Subject: Re: ncr53cxxx driver design issues
To: None <firstname.lastname@example.org>
From: Jason R Thorpe <email@example.com>
Date: 04/18/2000 07:22:36
On Tue, Apr 18, 2000 at 09:07:42AM +0200, Lennart Augustsson wrote:
> > #if BYTE_ORDER == BIG_ENDIAN
> > ... put the device into "data structures are big-endian" mode ...
> > #else
> > ... put the device into "data structures are little-endian" mode ...
> > #endif
> But that doesn't necessarily work. That assumes that host byte order is
> the same as the bus byte order.
Yes it does. When you're talking about DMA'd data structures, the
bus logically treates them like octet streams (unless it is *explicitly*
programmed to do so on e.g. UltraSPARC and some PowerPC systems).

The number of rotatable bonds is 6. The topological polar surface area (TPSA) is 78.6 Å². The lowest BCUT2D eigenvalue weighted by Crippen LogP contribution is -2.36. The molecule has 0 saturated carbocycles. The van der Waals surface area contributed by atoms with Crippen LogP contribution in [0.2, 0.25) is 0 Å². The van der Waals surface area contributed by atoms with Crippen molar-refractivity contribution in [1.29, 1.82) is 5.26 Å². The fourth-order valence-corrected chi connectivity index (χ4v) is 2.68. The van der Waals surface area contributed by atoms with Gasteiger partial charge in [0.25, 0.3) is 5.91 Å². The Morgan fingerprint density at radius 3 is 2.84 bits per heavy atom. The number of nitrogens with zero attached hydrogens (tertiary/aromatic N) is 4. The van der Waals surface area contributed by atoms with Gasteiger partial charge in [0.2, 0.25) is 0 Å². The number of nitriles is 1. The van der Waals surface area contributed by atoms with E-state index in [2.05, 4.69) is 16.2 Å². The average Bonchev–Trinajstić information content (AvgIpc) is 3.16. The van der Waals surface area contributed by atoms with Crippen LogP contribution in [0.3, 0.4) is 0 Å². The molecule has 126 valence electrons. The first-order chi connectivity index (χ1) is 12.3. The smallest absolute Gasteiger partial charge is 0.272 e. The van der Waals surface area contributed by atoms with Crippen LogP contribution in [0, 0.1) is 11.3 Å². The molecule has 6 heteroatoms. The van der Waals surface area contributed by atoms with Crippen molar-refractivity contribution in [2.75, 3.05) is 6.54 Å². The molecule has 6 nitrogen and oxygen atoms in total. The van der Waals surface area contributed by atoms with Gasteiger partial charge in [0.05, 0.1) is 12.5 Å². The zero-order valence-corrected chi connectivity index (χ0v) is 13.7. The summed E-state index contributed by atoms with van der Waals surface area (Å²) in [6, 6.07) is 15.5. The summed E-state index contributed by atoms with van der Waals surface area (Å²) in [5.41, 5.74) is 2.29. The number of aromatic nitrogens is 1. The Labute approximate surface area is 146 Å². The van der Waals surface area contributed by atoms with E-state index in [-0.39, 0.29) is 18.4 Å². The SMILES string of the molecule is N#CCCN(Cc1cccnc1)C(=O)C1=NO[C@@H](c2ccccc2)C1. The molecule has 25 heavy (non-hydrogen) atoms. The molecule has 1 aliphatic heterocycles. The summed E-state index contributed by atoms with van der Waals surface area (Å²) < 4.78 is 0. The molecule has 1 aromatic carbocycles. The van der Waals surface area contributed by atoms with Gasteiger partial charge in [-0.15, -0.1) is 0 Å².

It's basically "very convenient" to assume that the device is little-endian
internally if it lives on PCI, as the PCI can be considered to be "natively"
But if you can switch the internal byte order of the device, then you can
avoid swapping those data structures, either explicitly or through some
bus controller magic.
Note that these modes that devices offer almost always affect only DMA'd
data structures; I have never encountered one where putting it in big-endian
mode also affected register writes... those remained little-endian.
> Yes, if you have a driver that lives in dev/pci you can assume you're on
> a pci bus. But all driver in dev/ic can make no such assumption, they should
> properly handle being on either kind of bus. I'm not sure there are any
> drivers that do?
Well, drivers in dev/ic have support for chips which are only PCI chips,
they just sometimes happen to have CardBus glue for some of them.
...and some of these chips *are* little-endian inside. Some are big-endian
inside. If you know that about the chip, well...
-- Jason R. Thorpe <firstname.lastname@example.org>